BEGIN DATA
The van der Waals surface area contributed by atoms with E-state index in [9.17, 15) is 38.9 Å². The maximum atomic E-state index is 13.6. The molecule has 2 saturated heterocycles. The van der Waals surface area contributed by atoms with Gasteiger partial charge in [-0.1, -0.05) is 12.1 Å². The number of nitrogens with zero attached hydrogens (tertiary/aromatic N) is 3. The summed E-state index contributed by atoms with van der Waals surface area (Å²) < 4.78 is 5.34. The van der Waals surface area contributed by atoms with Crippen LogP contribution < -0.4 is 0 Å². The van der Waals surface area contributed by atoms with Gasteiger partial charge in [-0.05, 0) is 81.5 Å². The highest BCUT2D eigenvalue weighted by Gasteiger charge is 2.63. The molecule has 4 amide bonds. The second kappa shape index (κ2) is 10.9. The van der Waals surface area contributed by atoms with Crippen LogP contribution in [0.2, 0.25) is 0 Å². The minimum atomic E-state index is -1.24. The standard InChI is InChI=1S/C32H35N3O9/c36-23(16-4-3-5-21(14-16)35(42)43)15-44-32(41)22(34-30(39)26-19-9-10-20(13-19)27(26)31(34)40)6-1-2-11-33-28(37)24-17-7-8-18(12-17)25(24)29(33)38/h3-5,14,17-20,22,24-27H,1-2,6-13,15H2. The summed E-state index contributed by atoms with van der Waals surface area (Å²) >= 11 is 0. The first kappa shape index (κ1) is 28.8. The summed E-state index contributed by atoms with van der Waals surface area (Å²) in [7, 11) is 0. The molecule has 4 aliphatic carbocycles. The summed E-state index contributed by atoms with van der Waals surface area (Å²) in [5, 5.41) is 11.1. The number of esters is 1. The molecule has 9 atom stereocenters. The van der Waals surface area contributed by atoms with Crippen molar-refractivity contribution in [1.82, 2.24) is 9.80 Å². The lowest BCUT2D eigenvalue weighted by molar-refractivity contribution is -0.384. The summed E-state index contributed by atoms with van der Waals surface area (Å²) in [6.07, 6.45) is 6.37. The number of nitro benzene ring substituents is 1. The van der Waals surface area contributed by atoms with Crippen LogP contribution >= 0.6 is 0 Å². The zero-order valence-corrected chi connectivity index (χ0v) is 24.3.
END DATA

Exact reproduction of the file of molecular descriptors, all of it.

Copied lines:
The van der Waals surface area contributed by atoms with E-state index in [9.17, 15) is 38.9 Å². The maximum atomic E-state index is 13.6. The molecule has 2 saturated heterocycles. The van der Waals surface area contributed by atoms with Gasteiger partial charge in [-0.1, -0.05) is 12.1 Å². The number of nitrogens with zero attached hydrogens (tertiary/aromatic N) is 3. The summed E-state index contributed by atoms with van der Waals surface area (Å²) < 4.78 is 5.34. The van der Waals surface area contributed by atoms with Crippen LogP contribution < -0.4 is 0 Å². The van der Waals surface area contributed by atoms with Gasteiger partial charge in [-0.05, 0) is 81.5 Å². The highest BCUT2D eigenvalue weighted by Gasteiger charge is 2.63. The molecule has 4 amide bonds. The second kappa shape index (κ2) is 10.9. The van der Waals surface area contributed by atoms with Crippen LogP contribution in [0.2, 0.25) is 0 Å². The minimum atomic E-state index is -1.24. The standard InChI is InChI=1S/C32H35N3O9/c36-23(16-4-3-5-21(14-16)35(42)43)15-44-32(41)22(34-30(39)26-19-9-10-20(13-19)27(26)31(34)40)6-1-2-11-33-28(37)24-17-7-8-18(12-17)25(24)29(33)38/h3-5,14,17-20,22,24-27H,1-2,6-13,15H2. The summed E-state index contributed by atoms with van der Waals surface area (Å²) >= 11 is 0. The first kappa shape index (κ1) is 28.8. The summed E-state index contributed by atoms with van der Waals surface area (Å²) in [7, 11) is 0. The molecule has 4 aliphatic carbocycles. The summed E-state index contributed by atoms with van der Waals surface area (Å²) in [5, 5.41) is 11.1. The number of esters is 1. The molecule has 9 atom stereocenters. The van der Waals surface area contributed by atoms with Crippen molar-refractivity contribution in [1.82, 2.24) is 9.80 Å². The lowest BCUT2D eigenvalue weighted by molar-refractivity contribution is -0.384. The summed E-state index contributed by atoms with van der Waals surface area (Å²) in [6.07, 6.45) is 6.37. The number of nitro benzene ring substituents is 1. The van der Waals surface area contributed by atoms with Crippen LogP contribution >= 0.6 is 0 Å². The zero-order valence-corrected chi connectivity index (χ0v) is 24.3.